Allo-Transplant Tied to Better PFS in Advanced Cutaneous T-Cell Lymphomas
Allogeneic hematopoietic stem cell transplantation (HSCT) was associated with significant improvements in progression-free survival (PFS) in patients with advanced cutaneous T-cell lymphomas (CTCLs), according to the propensity score-matched controlled CUTALLO study from France.
In an intention-to-treat (ITT) population of 99 patients, median progression-free survival was 9 months in the HSCT group compared with 3 months in the non-HSCT group (HR 0.38, 95% CI 0.21-0.69, P<0.0001), reported Adèle de Masson, MD, of Saint-Louis Hospital, Assistance Publique-Hopitaux de Paris, and colleagues.
The 1-year cumulative incidence of relapse in the HSCT group was 45.4% versus 86.0% in the non-HSCT group (cause-specific HR 0.29, 95% CI 0.17-0.58), while the 1-year cumulative incidence of non-relapse mortality was 8.5% compared with 0%, respectively (P=0.017), they noted in The Lancet.
The 1-year PFS rate in the matched HSCT group was 50.5% compared with 14.3% in the matched non-HSCT group (HR 0.33, 95% CI 0.17-0.61).
CTCLs, including mycosis fungoides and Sézary syndrome, are rare malignancies of skin-homing T cells. Advanced-stage CTCLs are associated with a median overall survival of less than 5 years. They also substantially affect quality of life, inducing visible skin changes such as erythroderma, as well as tumors, pruritus, infections, pain, and asthenia.
Few treatments have been shown to improve PFS in prospective controlled studies, and none have been shown to increase overall survival, noted de Masson and colleagues.
However, case series have suggested that allogeneic HSCT “potentially induces a graft-versus-lymphoma effect leading to long-lasting CTCLs remission in some people,” they added.
In the ITT population, 30 participants died — 22% of the HSCT group and 41% of the non-HSCT group. There was a non-significant benefit in median overall survival observed for the HSCT group (not reached vs 26.9 months, respectively).
In a commentary accompanying the study, Madiha Iqbal, MBBS, MD, and Mohamed Kharfan-Dabaja, MD, both of the Mayo Clinic Cancer Center in Jacksonville, Florida, noted that “despite the small number of patients, the significantly better progression-free survival is noteworthy and will probably encourage a practice change to offer allogeneic HSCT to patients with CTCL earlier in the disease course.”
The study also lays the foundation for “future prospective studies evaluating novel conditioning regimens and incorporating maintenance and consolidative strategies to mitigate relapse risk,” they wrote.
In the per-protocol population, 78% of patients in the HSCT group had 101 serious adverse events (AEs), while 67% in the non-HSCT group had 70 serious AEs. In the HSCT group, the 3-month cumulative incidence of acute graft-versus-host disease (GVHD) was 55.9%, and was 31.4% for chronic GVHD. The most common serious AE other than GVHD in both groups was infection, occurring in 59% of patients in the HSCT group and 44% in the non-HSCT group.
There was a mean improvement in EORTC Quality of Life Questionnaire C30 scores over time in the HSCT group. “This is an important finding, since HSCT recipients in complete remission might have chronic GVHD, which can considerably impair their quality of life,” de Masson and colleagues observed.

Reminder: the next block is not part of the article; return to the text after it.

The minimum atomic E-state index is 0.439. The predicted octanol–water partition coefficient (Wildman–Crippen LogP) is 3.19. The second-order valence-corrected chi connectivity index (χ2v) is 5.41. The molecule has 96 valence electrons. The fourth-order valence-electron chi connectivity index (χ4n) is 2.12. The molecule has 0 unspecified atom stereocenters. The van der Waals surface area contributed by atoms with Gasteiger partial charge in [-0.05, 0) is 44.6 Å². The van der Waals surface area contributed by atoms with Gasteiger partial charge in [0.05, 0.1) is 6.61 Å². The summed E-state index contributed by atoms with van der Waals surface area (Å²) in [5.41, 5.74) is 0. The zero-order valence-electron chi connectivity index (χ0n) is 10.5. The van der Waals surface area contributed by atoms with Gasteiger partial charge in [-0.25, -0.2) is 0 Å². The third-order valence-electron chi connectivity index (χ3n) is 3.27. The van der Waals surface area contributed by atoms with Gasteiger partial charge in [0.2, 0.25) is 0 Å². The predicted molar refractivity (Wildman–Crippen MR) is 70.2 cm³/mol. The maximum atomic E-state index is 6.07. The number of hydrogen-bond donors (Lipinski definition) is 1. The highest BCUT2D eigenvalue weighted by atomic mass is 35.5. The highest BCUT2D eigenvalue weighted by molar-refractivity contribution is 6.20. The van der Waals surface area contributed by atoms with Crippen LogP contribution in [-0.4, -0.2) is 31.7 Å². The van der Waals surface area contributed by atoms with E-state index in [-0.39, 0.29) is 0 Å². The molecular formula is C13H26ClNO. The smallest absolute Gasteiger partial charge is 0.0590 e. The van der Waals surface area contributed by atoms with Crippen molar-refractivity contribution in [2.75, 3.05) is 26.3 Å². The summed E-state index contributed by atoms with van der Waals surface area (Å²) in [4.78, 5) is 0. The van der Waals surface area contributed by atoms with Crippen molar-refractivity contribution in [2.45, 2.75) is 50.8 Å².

The prospective CUTALLO study was conducted at 30 hospitals across France. Patients with an available sibling or HLA-matched unrelated donor received reduced-intensity conditioning allogeneic HSCT. Treatment for patients in the non-HSCT group was not standardized and was left to the choice of investigator, and was dependent on CTCL subtype, stage, presence of large-cell transformation, and previous treatments.
Study participants had advanced-stage mycosis fungoides or Sézary syndrome, and at least one poor prognostic criteria. Patients were excluded if they were not in complete or partial remission of disease. Median age at the time of diagnosis was 46.1 years in the HSCT group and 53.6 years in the non-HSCT group, and 64% of patients were men in each group.
Among the 55 patients in the HSCT group, 51 could be individually matched on their propensity score to one patient from the non-HSCT group.
de Masson and colleagues acknowledged the study had several limitations, including the small number of patients and heterogeneity in the study groups. However, in their commentary, Iqbal and Kharfan-Dabaja noted that biological assignment trials “can overcome the feasibility of patient accrual in a rare study population.”
de Masson reported research funding from Innate, Almirall, and Kyowa Kirin; travel expenses from Kyowa Kirin, Recordati Rare Diseases and Orphan Europe, and Janssen-Cilag; and fees from Takeda.
Co-authors reported multiple relationships with industry.
Kharfan-Dabaja is the institutional principal investigator for clinical trials sponsored by Novartis and Bristol Myers Squibb. Iqbal had no disclosures.
Source Reference: de Masson A, et al “Allogeneic transplantation in advanced cutaneous T-cell lymphomas (CUTALLO): a propensity score matched controlled prospective study” Lancet 2023; DOI: 10.1016/S0140-6736(23)00329-X.
Source Reference: Iqbal M, Kharfan-Dabaja MA “Cogent data on allogeneic haematopoietic stem-cell transplantation efficacy in advanced cutaneous T-cell lymphoma” Lancet 2023; DOI: 10.1016/S0140-6736(23)00631-1.
We are now on Telegram. Click here to join our channel (@TechiUpdate) and stay updated with the latest Technology headlines.
For all the latest Health News Click Here